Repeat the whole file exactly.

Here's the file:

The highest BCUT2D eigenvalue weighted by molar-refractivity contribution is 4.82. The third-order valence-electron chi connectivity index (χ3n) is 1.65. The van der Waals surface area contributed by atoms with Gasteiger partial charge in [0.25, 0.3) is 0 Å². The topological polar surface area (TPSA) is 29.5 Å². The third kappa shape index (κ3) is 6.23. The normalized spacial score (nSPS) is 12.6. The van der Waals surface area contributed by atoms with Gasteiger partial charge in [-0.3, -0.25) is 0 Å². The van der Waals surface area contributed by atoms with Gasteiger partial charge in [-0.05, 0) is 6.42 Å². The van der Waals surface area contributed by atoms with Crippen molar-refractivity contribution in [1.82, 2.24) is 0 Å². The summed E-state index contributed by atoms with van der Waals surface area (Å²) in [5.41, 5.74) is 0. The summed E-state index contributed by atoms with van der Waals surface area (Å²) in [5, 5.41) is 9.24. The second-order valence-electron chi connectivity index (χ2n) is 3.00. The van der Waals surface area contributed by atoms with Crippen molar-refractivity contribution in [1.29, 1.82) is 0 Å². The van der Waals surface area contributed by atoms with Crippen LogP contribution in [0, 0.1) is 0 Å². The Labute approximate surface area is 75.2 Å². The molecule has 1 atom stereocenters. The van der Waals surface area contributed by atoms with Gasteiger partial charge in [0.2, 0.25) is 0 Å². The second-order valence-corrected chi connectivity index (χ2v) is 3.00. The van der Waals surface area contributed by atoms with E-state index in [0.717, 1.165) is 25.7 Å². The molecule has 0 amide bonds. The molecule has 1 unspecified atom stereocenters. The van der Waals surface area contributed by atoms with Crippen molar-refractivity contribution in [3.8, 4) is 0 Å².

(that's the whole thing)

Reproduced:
The highest BCUT2D eigenvalue weighted by molar-refractivity contribution is 4.82. The third-order valence-electron chi connectivity index (χ3n) is 1.65. The van der Waals surface area contributed by atoms with Gasteiger partial charge in [0.25, 0.3) is 0 Å². The topological polar surface area (TPSA) is 29.5 Å². The third kappa shape index (κ3) is 6.23. The normalized spacial score (nSPS) is 12.6. The van der Waals surface area contributed by atoms with Gasteiger partial charge in [-0.3, -0.25) is 0 Å². The van der Waals surface area contributed by atoms with Gasteiger partial charge in [-0.05, 0) is 6.42 Å². The van der Waals surface area contributed by atoms with Crippen molar-refractivity contribution in [1.82, 2.24) is 0 Å². The summed E-state index contributed by atoms with van der Waals surface area (Å²) in [5.41, 5.74) is 0. The summed E-state index contributed by atoms with van der Waals surface area (Å²) in [5, 5.41) is 9.24. The second-order valence-electron chi connectivity index (χ2n) is 3.00. The van der Waals surface area contributed by atoms with Crippen molar-refractivity contribution in [1.29, 1.82) is 0 Å². The van der Waals surface area contributed by atoms with Crippen LogP contribution in [0, 0.1) is 0 Å². The Labute approximate surface area is 75.2 Å². The molecule has 1 atom stereocenters. The van der Waals surface area contributed by atoms with Gasteiger partial charge in [0.2, 0.25) is 0 Å². The second-order valence-corrected chi connectivity index (χ2v) is 3.00. The van der Waals surface area contributed by atoms with E-state index in [0.717, 1.165) is 25.7 Å². The molecule has 0 amide bonds. The molecule has 1 unspecified atom stereocenters. The van der Waals surface area contributed by atoms with Crippen molar-refractivity contribution in [3.8, 4) is 0 Å².